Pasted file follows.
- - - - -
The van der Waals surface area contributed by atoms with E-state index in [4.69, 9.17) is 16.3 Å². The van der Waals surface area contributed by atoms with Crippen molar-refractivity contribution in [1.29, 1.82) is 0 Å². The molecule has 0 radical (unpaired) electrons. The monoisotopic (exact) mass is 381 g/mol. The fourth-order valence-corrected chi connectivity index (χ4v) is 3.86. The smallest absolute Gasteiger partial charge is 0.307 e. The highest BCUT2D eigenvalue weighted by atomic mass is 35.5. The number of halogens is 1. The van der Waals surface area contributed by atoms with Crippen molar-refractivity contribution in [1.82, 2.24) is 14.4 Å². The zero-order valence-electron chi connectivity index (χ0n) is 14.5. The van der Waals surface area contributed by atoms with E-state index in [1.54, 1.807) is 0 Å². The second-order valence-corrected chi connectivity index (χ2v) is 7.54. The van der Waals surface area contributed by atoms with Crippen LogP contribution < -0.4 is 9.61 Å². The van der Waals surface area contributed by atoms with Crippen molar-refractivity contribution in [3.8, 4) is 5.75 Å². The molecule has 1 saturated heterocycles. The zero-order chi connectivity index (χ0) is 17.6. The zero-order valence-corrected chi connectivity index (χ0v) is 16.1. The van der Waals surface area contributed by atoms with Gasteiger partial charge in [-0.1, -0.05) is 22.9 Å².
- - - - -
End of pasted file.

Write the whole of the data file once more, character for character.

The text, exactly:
The van der Waals surface area contributed by atoms with E-state index in [4.69, 9.17) is 16.3 Å². The van der Waals surface area contributed by atoms with Crippen molar-refractivity contribution in [1.29, 1.82) is 0 Å². The molecule has 0 radical (unpaired) electrons. The monoisotopic (exact) mass is 381 g/mol. The fourth-order valence-corrected chi connectivity index (χ4v) is 3.86. The smallest absolute Gasteiger partial charge is 0.307 e. The highest BCUT2D eigenvalue weighted by atomic mass is 35.5. The number of halogens is 1. The van der Waals surface area contributed by atoms with Crippen molar-refractivity contribution in [1.82, 2.24) is 14.4 Å². The zero-order valence-electron chi connectivity index (χ0n) is 14.5. The van der Waals surface area contributed by atoms with E-state index in [1.54, 1.807) is 0 Å². The second-order valence-corrected chi connectivity index (χ2v) is 7.54. The van der Waals surface area contributed by atoms with Crippen LogP contribution < -0.4 is 9.61 Å². The van der Waals surface area contributed by atoms with Crippen molar-refractivity contribution in [3.8, 4) is 5.75 Å². The molecule has 1 saturated heterocycles. The zero-order chi connectivity index (χ0) is 17.6. The zero-order valence-corrected chi connectivity index (χ0v) is 16.1. The van der Waals surface area contributed by atoms with Gasteiger partial charge in [-0.1, -0.05) is 22.9 Å².